In this article, I draw on both Aristotle and William Ian Miller to analyse hatred as a belief in the desirability of the non-existence of the other to inquire into the relationship between hatred as an emotion and hate crime as a social phenomenon. I examine the particular difficulties hatred as an emotion may bring to the restorative process. I note that while some legal scholars object on grounds of freedom of belief to the notion that crimes motivated by hate should attract more severe punishment than those motivated by other intentions or emotions, others view the state’s role in denouncing the beliefs behind hate crime as fundamental to the justification for hate crime laws. I argue that despite the many benefits that restorative justice may have in healing the harms and causes of hate crime, restorative justice, because it decentres the state in its response to crime, cannot fulfill the expressive role of authoritative state repudiation of prejudiced belief. This drawback of restorative justice may be problematic in the current political climate where it is increasingly unclear as to whether states repudiate or endorse beliefs in the desirability of the non-existence of minorities who are the victims of hate crime. I conclude, however, by outlining one set of cases were the availability of a restorative alternative is highly desirable: that is those public order kinds of offences which, though in some respects are “low level” kinds of violations, when motivated by hate can carry the full message of the desire for the non-existence of the other. Because restorative options embolden police and prosecutors to do something rather than nothing about such crimes, restorative alternatives in this context do, in a round about sort of way, fulfill the desirable goal of treating hate crimes more seriously.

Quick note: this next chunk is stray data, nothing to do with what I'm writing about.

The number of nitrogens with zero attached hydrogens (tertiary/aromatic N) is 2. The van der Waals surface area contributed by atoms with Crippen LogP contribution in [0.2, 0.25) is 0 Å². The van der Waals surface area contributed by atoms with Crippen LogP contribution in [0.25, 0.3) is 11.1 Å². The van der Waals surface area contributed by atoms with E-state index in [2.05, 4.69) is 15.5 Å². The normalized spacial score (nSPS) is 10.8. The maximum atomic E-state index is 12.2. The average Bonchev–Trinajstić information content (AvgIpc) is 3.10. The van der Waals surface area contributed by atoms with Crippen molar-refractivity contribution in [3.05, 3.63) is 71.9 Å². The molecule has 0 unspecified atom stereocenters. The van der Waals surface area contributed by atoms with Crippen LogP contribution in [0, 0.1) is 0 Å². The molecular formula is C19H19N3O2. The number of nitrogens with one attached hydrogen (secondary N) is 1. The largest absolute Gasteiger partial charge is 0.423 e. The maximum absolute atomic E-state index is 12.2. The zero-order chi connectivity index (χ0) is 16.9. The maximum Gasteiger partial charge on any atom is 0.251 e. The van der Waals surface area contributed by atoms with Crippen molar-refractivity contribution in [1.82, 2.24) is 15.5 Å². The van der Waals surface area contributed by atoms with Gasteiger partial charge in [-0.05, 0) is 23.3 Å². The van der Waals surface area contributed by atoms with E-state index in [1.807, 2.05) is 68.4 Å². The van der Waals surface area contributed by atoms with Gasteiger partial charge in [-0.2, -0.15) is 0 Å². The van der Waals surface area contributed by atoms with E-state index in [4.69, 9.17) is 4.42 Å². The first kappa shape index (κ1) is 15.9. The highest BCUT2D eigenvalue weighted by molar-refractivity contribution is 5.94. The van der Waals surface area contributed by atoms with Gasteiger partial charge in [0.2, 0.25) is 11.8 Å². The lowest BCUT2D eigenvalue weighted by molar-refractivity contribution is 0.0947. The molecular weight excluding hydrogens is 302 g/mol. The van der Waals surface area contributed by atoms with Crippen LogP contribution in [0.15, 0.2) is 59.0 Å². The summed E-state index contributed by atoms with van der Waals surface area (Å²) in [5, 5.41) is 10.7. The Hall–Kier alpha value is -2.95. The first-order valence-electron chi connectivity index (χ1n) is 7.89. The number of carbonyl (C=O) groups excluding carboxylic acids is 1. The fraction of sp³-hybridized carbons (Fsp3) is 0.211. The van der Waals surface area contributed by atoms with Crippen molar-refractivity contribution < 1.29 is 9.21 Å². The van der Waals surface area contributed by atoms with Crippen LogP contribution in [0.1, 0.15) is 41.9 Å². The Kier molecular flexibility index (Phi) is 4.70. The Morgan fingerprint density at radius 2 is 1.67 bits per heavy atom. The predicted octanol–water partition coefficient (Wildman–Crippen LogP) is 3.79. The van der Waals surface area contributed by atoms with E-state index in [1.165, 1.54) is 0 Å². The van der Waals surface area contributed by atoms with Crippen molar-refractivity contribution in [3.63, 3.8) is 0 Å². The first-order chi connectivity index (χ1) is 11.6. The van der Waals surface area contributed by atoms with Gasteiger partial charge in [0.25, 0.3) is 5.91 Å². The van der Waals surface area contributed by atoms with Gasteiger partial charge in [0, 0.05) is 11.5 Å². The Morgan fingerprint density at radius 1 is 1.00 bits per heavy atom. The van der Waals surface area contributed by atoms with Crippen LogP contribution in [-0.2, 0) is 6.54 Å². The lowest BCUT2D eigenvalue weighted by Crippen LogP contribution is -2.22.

Hate crime law, restorative justice, hatred as an emotion, Aristotle, William Ian Miller